We all love a bit of knockout football, don't we? The stakes are high, the tension is acute, and the intensity of the competition is almost unbearable. With the Round of 16 now complete, the pool of teams at Euro 2016 has been ruthlessly halved.
Croatia have gone. Spain have gone. England have gone, and done so in the most perfect, farcical circumstances of all. Meanwhile Wales, Belgium and Germany lead the eight sides who've progressed to the quarter-finals. Here's how they managed it, and how things look set to shape up in the next round.
AND GERMAN TO MY HORSE
According to a popular historical misattribution, Charles V, Holy Roman Emperor, once said: "I speak Spanish to God, Italian to women, French to men and German to my horse." The suggestion was that, unlike the romance languages, German was an ugly dialect and unworthy of sophisticated discourse.
Over the course of their first three games at the Euros, some people came to a similar conclusion regarding the state of German football. Here were the World Champions, supposedly the best team on the planet, scoring a mere three goals at the group stage and coming away with narrow wins against Ukraine and Northern Ireland, as well as a goalless draw against Poland.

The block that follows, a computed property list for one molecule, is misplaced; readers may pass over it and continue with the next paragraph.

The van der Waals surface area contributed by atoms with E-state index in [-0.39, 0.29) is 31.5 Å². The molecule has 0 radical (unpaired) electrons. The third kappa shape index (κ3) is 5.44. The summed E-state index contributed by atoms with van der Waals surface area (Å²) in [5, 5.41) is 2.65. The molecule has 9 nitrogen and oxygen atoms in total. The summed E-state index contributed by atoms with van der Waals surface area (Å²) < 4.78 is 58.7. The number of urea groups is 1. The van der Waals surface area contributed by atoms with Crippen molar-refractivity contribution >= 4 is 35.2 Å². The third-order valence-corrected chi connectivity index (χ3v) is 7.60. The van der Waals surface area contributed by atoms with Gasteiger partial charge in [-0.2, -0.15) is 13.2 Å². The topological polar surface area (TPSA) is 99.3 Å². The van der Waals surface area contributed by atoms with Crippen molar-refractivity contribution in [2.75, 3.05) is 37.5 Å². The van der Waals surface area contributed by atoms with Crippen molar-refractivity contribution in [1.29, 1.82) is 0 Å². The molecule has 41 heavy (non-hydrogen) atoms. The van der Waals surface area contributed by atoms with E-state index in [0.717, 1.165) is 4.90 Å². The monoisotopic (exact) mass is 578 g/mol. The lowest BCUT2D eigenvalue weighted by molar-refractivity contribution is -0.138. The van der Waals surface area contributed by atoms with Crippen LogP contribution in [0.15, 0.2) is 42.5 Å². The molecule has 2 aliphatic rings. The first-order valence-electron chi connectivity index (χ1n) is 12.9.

While the results were just about acceptable for Germany, the performances were lacklustre. Die Mannschaft seemed to lack their usual creative impetus, with Mario Götze and Mesut Özil attracting particular criticism for their lethargy. When the Germans were drawn against a solid Slovakia side in the Round of 16, some wondered aloud whether or not they might struggle to break the opposition down.
We needn't have worried. Not only did Germany beat Slovakia, they delivered a real statement of intent in the process.
The Germans dominated from start to finish at the Stade Pierre-Mauroy. Jérôme Boateng opened the scoring with his first ever goal for Germany, and Joachim Löw's men never looked back. Julian Draxler sparkled in the second half, tearing through the Slovak defence, teeing up Mario Gomez for the second and scoring a superb volley of his own to finish off the match. Die Mannschaft are back to their fluent best, it seems, and ready to prove that German is the most beautiful footballing language of all.
THAT SWEET ENEMY, FRANCE